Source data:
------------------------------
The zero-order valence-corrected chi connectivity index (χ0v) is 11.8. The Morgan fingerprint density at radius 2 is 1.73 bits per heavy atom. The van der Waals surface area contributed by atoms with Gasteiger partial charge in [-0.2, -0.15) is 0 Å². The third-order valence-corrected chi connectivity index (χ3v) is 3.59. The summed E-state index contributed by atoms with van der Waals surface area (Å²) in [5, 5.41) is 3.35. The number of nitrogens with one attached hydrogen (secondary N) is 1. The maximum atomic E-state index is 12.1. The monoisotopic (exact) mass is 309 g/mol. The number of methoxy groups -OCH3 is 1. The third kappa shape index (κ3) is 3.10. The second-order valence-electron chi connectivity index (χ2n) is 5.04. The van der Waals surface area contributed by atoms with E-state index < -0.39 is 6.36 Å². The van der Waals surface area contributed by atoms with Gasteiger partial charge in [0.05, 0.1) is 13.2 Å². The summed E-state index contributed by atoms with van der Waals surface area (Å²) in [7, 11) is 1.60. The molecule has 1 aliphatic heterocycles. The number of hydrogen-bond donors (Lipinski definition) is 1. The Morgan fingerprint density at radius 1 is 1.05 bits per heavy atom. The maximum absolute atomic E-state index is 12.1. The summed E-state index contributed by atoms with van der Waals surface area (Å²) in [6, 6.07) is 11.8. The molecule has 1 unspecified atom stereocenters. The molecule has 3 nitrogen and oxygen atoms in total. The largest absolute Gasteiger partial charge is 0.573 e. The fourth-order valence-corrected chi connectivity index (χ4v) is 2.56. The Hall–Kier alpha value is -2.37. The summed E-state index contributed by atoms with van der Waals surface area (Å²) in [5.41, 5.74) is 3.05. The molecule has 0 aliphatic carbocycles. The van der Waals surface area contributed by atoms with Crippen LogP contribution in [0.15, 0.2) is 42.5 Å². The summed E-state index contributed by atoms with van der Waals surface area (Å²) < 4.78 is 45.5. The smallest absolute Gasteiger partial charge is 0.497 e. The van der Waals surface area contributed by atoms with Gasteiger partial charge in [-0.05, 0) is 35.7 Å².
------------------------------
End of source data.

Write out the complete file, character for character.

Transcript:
The zero-order valence-corrected chi connectivity index (χ0v) is 11.8. The Morgan fingerprint density at radius 2 is 1.73 bits per heavy atom. The van der Waals surface area contributed by atoms with Gasteiger partial charge in [-0.2, -0.15) is 0 Å². The third-order valence-corrected chi connectivity index (χ3v) is 3.59. The summed E-state index contributed by atoms with van der Waals surface area (Å²) in [5, 5.41) is 3.35. The number of nitrogens with one attached hydrogen (secondary N) is 1. The maximum atomic E-state index is 12.1. The monoisotopic (exact) mass is 309 g/mol. The number of methoxy groups -OCH3 is 1. The third kappa shape index (κ3) is 3.10. The second-order valence-electron chi connectivity index (χ2n) is 5.04. The van der Waals surface area contributed by atoms with E-state index < -0.39 is 6.36 Å². The van der Waals surface area contributed by atoms with Gasteiger partial charge in [0.05, 0.1) is 13.2 Å². The summed E-state index contributed by atoms with van der Waals surface area (Å²) in [7, 11) is 1.60. The molecule has 1 aliphatic heterocycles. The number of hydrogen-bond donors (Lipinski definition) is 1. The Morgan fingerprint density at radius 1 is 1.05 bits per heavy atom. The maximum absolute atomic E-state index is 12.1. The summed E-state index contributed by atoms with van der Waals surface area (Å²) in [6, 6.07) is 11.8. The molecule has 1 unspecified atom stereocenters. The molecule has 3 nitrogen and oxygen atoms in total. The largest absolute Gasteiger partial charge is 0.573 e. The fourth-order valence-corrected chi connectivity index (χ4v) is 2.56. The Hall–Kier alpha value is -2.37. The summed E-state index contributed by atoms with van der Waals surface area (Å²) in [5.41, 5.74) is 3.05. The molecule has 0 aliphatic carbocycles. The van der Waals surface area contributed by atoms with Crippen LogP contribution in [0.15, 0.2) is 42.5 Å². The summed E-state index contributed by atoms with van der Waals surface area (Å²) < 4.78 is 45.5. The smallest absolute Gasteiger partial charge is 0.497 e. The van der Waals surface area contributed by atoms with Gasteiger partial charge in [-0.05, 0) is 35.7 Å².